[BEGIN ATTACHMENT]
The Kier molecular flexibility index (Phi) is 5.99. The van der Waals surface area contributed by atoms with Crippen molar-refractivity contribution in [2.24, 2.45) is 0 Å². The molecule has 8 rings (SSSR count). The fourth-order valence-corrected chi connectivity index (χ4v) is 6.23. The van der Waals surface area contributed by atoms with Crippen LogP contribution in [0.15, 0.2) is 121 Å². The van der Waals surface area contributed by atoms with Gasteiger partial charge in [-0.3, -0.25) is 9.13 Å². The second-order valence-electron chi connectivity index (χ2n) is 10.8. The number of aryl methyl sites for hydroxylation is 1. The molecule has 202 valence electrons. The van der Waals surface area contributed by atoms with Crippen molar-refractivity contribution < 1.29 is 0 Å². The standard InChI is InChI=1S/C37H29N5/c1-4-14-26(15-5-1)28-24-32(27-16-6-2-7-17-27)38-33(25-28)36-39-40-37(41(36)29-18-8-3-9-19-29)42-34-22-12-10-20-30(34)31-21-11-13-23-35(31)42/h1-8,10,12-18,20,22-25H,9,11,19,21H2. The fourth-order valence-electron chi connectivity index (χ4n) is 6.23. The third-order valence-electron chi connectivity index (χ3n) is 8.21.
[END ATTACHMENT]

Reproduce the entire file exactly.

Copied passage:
The Kier molecular flexibility index (Phi) is 5.99. The van der Waals surface area contributed by atoms with Crippen molar-refractivity contribution in [2.24, 2.45) is 0 Å². The molecule has 8 rings (SSSR count). The fourth-order valence-corrected chi connectivity index (χ4v) is 6.23. The van der Waals surface area contributed by atoms with Crippen LogP contribution in [0.15, 0.2) is 121 Å². The van der Waals surface area contributed by atoms with Gasteiger partial charge in [-0.3, -0.25) is 9.13 Å². The second-order valence-electron chi connectivity index (χ2n) is 10.8. The number of aryl methyl sites for hydroxylation is 1. The molecule has 202 valence electrons. The van der Waals surface area contributed by atoms with Crippen molar-refractivity contribution < 1.29 is 0 Å². The standard InChI is InChI=1S/C37H29N5/c1-4-14-26(15-5-1)28-24-32(27-16-6-2-7-17-27)38-33(25-28)36-39-40-37(41(36)29-18-8-3-9-19-29)42-34-22-12-10-20-30(34)31-21-11-13-23-35(31)42/h1-8,10,12-18,20,22-25H,9,11,19,21H2. The fourth-order valence-electron chi connectivity index (χ4n) is 6.23. The third-order valence-electron chi connectivity index (χ3n) is 8.21.